I have long held that the only economic measure that matters in the US is the stock market. While other measures such as unemployment and wage rates, income and wealth inequality, health and education measures, housing and rental prices and the like may have much greater significance for the vast majority of people, the oligarchy only cares about the value of their stock portfolio. As long as the stock market rises at a healthy clip, champagne corks will be popping even as climate change threatens to destroy the world.
Hence I was pleased to read this report that concerns about the rising popularity of Medicare for All has caused the value of health insurance stocks to fall. That is a far better measure of the rise in popularity of the idea than any number of enthusiastic citizens at town hall meetings.
Politics can be an ugly business. Health-care politics, especially so. Health-care companies that get mixed up in politics? That was $28 billion worth of ugly on Tuesday, and the stock market damage continued on Wednesday.
The slide began in earnest on Tuesday when UnitedHealth Group Inc. — treated by investors as a bellwether for the insurance sector — waded into the debate over “Medicare for All,” which would expand government-administered coverage to most of the population and rewrite the businesses of U.S. health insurers, hospitals and doctors.
Bernie Sanders has specifically called out UnitedHealthcare.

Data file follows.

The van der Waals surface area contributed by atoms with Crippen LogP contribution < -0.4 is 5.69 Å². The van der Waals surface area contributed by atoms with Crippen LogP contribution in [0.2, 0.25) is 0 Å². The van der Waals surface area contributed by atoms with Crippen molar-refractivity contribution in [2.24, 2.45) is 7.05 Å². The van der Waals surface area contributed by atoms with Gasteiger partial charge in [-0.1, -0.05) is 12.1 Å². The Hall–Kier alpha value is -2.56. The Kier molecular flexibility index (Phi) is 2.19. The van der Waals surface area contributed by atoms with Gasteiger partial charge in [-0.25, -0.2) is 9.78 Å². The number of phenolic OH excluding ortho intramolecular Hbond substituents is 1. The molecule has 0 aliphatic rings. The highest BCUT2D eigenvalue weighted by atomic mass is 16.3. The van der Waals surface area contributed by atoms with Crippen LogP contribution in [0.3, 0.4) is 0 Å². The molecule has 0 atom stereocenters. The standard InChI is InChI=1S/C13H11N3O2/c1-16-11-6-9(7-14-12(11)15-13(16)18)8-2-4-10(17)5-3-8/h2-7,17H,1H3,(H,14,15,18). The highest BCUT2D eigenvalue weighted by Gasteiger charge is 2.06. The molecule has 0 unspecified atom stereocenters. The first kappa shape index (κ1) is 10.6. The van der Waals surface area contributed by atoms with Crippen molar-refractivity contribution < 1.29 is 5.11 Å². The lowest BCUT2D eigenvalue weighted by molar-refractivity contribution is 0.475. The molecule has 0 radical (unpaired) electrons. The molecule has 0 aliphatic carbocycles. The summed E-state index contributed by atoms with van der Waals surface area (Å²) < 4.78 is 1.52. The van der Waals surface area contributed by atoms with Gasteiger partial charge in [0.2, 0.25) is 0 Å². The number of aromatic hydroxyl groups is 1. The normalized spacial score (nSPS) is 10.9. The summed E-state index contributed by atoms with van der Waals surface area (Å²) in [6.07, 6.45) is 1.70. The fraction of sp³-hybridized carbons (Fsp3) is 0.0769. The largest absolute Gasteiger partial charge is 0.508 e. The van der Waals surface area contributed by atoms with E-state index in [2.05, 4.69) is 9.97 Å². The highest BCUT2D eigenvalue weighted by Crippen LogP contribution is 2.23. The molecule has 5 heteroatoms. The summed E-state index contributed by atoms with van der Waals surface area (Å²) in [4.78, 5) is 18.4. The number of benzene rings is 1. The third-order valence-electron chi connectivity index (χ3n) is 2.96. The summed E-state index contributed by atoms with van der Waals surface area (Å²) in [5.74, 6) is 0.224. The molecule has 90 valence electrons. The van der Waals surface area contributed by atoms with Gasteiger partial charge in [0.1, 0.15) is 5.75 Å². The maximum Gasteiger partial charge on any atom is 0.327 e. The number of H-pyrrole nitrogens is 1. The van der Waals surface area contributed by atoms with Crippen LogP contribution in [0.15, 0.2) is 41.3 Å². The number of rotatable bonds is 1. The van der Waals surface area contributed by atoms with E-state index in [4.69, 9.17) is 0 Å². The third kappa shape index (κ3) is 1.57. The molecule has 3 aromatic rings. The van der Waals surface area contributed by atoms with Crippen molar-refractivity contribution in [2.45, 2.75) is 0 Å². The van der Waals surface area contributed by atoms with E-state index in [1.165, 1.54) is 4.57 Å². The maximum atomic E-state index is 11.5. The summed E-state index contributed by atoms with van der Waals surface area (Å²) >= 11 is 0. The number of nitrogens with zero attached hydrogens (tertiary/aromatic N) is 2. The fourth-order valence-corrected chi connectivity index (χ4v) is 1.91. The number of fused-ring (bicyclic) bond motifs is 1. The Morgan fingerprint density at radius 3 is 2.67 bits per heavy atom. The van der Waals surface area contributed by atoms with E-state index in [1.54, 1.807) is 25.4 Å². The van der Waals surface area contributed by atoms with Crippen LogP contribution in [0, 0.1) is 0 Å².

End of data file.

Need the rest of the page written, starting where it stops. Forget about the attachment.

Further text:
Our message to Steve Nelson and UnitedHealthcare is simple: When we are in the White House your greed is going to end. We will end the disgrace of millions of people being denied health care while a single company earns $226 billion and its CEO makes $7.5 million in compensation. https://t.co/OafOIT92H9
— Bernie Sanders (@BernieSanders) April 12, 2019
Meanwhile, 1.4 million people have lost health care coverage since 2016, major news that was swamped by the media’s fixation on the Mueller report.
The CBO estimates that the number of Americans without insurance has risen from 27.5 million in 2016 to 28.9 million in 2018, an increase of 1.4 million Americans going uninsured.
Much of that increase is concentrated in the Medicaid program, where the Trump administration has approved new rules like work requirements that can make it more difficult for low-income Americans to enroll in the program.
Let’s hope health insurance stocks continue to fall.